IMDb > The Magic Blade (1976)

The Magic Blade (1976) More at IMDbPro »Tien ya ming yue dao (original title)

The Magic Blade -- This is the DVD trailer for Yuen Chor's The Magic Blade.


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Release Date:
7 October 1976 (Hong Kong) See more »
Plot Keywords:
User Reviews:
proverb in motion See more (7 total) »


  (in credits order)
Lung Ti ... Fu Hung Hsieh
Lieh Lo ... Yen Nan-fei
Li Ching ... Tsao Yu-chen
Ni Tien ... Mingyue Hsin 'Moonlight Heart'
Lily Li ... 'Lute' Yu Chin
Feng Ku ... 'Sword' Hsiao Chien
Ching Tang ... 'Sire' Kung-tzu Yu
Szu-Chia Chen ... Hsiao Ke-Lien 'Pity'
Hui-Ling Liu ... Tang Hsi
Mei Sheng Fan ... 'Book' Wu Shi
Teresa Hsia Ping ... Devil's Granny
Shen Chan ... Kung Sun-shao
Norman Chu ... 'Chess' Ku Chi
Kuan-chung Ku ... Do-Ching Tzu
Miao Ching ... Tsui Shui-ching
Yang Chiang ... Hsa Chia - Yu's 1st Heavenly stem
Hang-Sheng Wu ... Hsia Yi - Yu's 2nd Heavenly stem
Ching Ho Wang ... Street vendor
Shang Yun Liang ... Hsia Ji - Yu's 6th Heavenly stem
Pan Pan Yeung ... Hsia Bing - Yu's 3rd Heavenly stem
Mei Hua Chen ... Hsia Ting - Yu's 4th Heavenly stem
Hsiung Kao ... Hsia Wu - Yu's 5th Heavenly stem
Sau Kei Lee ... Tsui's underlord
Chia-Li Ou ... Nu yuan lang Jia - acting 1st heavenly stem
Cheng Cheng Wang ... Nu Yuan Lang Yi - acting 2nd heavenly stem
Kam Siu ... Heavenly cat' aka Swords proxy
Ai-Lien Sun ... Courtesan songstress
rest of cast listed alphabetically:
Kwok Kuen Chan ... Extra
Yi-Hsiung Chi ... Extra
Alan Chui Chung San ... Extra
Hark-On Fung ... Extra
Hsia Hsu ... Extra
Pei Chi Huang ... Extra
Ling Ling Hung ... Extra
Fat Tsui ... Extra
Biao Yuen ... Extra
Brandy Yuen ... Extra
Cheung-Yan Yuen ... Extra
Corey Yuen ... Extra
Shun-Yee Yuen ... Extra

Wah Yuen ... Extra
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Directed by
Yuen Chor  (as Chu Yuan)
Writing credits
(in alphabetical order)
Lung Ku  novel
Kuang Ni 
On Szeto 

Produced by
Runme Shaw .... producer
Mars .... stunts
Wah Yuen .... stunt double
Wah Yuen .... stunts
Other crew
Biao Yuen .... martial arts and acrobatic double

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Additional Details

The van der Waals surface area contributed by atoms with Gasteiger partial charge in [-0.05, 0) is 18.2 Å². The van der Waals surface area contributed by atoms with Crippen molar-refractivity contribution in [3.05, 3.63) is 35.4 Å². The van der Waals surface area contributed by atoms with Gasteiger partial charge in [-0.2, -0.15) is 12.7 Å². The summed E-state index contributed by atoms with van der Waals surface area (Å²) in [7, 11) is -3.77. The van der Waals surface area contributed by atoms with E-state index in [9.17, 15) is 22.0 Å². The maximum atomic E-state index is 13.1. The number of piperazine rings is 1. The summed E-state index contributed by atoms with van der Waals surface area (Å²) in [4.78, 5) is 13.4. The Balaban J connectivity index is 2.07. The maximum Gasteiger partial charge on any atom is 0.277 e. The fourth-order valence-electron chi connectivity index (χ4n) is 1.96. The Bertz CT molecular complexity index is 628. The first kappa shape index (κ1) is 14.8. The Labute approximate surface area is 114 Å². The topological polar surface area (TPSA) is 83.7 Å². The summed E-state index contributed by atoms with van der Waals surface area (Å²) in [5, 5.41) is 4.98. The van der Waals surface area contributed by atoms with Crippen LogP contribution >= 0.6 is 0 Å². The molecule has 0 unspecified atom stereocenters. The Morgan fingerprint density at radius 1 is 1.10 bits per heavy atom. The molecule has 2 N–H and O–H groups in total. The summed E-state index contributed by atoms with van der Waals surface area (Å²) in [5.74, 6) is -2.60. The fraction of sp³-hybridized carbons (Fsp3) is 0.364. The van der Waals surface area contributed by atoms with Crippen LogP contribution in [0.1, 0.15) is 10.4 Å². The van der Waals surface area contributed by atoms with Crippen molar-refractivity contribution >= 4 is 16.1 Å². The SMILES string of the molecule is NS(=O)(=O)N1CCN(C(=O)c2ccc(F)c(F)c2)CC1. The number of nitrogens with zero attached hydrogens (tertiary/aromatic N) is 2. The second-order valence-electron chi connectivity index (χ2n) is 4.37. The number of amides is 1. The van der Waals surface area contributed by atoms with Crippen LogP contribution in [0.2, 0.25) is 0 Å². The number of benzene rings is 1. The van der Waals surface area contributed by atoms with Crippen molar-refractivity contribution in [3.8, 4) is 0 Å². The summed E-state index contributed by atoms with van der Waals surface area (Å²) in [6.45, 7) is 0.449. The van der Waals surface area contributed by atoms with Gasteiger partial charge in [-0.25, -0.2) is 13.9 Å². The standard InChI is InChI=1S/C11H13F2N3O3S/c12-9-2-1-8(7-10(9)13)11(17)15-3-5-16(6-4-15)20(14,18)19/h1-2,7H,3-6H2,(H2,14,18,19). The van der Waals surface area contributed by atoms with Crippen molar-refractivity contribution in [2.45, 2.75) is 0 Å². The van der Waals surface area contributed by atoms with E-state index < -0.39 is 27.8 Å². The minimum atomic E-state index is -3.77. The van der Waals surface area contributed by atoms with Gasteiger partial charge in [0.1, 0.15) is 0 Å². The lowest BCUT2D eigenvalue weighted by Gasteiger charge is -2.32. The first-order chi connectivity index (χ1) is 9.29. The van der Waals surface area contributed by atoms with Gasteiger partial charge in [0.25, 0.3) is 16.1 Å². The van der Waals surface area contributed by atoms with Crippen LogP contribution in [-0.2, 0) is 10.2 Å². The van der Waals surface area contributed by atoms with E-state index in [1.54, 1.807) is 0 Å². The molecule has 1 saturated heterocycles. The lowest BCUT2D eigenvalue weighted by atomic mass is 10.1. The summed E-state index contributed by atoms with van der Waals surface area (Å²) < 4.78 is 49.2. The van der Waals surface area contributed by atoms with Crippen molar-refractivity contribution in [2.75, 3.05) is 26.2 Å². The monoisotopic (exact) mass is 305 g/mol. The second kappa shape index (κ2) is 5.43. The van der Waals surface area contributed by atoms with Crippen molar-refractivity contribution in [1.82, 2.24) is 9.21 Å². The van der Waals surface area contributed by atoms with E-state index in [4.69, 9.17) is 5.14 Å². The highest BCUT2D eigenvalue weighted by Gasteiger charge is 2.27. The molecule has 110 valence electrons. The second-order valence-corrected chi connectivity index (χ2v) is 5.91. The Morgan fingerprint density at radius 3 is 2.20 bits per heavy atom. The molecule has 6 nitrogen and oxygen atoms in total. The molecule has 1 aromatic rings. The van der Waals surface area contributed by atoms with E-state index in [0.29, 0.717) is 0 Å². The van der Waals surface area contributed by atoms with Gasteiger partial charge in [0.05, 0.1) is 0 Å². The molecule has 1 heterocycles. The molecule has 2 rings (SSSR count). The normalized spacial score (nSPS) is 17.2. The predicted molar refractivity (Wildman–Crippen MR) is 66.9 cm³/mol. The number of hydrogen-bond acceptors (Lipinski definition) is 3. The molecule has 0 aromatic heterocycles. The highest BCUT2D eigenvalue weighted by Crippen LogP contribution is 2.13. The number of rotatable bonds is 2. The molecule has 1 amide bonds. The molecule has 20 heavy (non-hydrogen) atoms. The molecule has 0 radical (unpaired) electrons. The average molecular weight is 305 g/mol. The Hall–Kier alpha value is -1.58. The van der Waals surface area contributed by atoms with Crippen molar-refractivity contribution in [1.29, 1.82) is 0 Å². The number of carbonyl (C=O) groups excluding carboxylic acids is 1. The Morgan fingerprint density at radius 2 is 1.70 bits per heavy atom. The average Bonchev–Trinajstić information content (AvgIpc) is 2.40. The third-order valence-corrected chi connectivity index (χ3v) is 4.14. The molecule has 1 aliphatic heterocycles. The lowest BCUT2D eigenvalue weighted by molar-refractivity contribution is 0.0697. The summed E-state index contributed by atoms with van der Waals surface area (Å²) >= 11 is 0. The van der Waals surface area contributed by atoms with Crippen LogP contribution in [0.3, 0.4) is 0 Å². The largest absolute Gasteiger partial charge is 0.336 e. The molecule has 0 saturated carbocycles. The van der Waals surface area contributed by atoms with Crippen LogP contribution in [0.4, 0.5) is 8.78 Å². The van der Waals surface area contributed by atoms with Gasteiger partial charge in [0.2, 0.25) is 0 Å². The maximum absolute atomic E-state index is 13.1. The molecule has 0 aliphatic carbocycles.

Also Known As:
"Tien ya ming yue dao" - Hong Kong (original title)
See more »
86 min
Aspect Ratio:
2.35 : 1 See more »
Sound Mix:

Did You Know?

Movie Connections:
Featured in Chop Socky: Cinema Hong Kong (2003) (TV)See more »


What kind/type of sword does Fu Hung Hsieh use in the film?
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1 out of 2 people found the following review useful.
proverb in motion, 25 December 2012

Just as you need to understand Chang Cheh's bloodsoaked sensibilities to fully appreciate his films, or Lau Kar-leung's martial pacifism to understand his, Chor Yuen's films all sort of came from the same place, and it helps to try to absorb his style. Like the rest of his wuxias, The Magic Blade has this sort of dreamy, half-awake flow, and poetic musing is given as much weight as action or narrative. Plot is subservient to the moral, like in an old legend: "then the heroes went to the house of the jade-whatever, and it was revealed that... blah blah. Therefore, don't be greedy." It plays out like a proverb in motion, for better or worse. And it looks the part; whereas Shaws' reliance on fake stages was an obstacle for other directors, Yuen used them to reinforce the otherworldly, dreamlike atmosphere he always went for. Almost every frame is composed like a painting: a crescent moon hangs in the darkness illuminating the leaves. A tumbleweed blows under eerie red lanterns in a pitch-black ghost town. Hexagonal walkways gently adorn an indoor pond. It's really a beautiful film, bordering on tacky at times.

Don't think that the result is stifled by formality or slowness, because Yuen really went all-out with the craziness here--the body count is probably the highest I've seen in a Shaws film. People explode, get sliced in half, assassins fly out of walking trees (??), evil old cannibal lady called "Devil Grandma" cooks people alive, and the macguffin is a bunch of peacock feathers that explode into a cheap (but apparently fatal) light show when thrown. I'm probably forgetting a ton of stuff, but you get at least five kung-fu films' worth of weirdness if you're coming from more of a grindhouse perspective.

There is a certain drowsiness that hangs over the proceedings because the protagonists are portrayed as almost deity-like in their power, but at least a slight sense of danger is maintained by their adversaries' omniscience; they don't travel five feet without being followed by conspiratorial whispers or ominous signs of some kind. The early scene where they walk into a teahouse filled with perfectly still bodies is genuinely creepy. Anyway, I never really differentiated between boredom and pleasant drowsiness before I saw Yuen's movies, just like Burzum or Bruckner can make you sleepy without being "boring" music.

The best Shaw Bros film? Definitely in my top five, at gunpoint.

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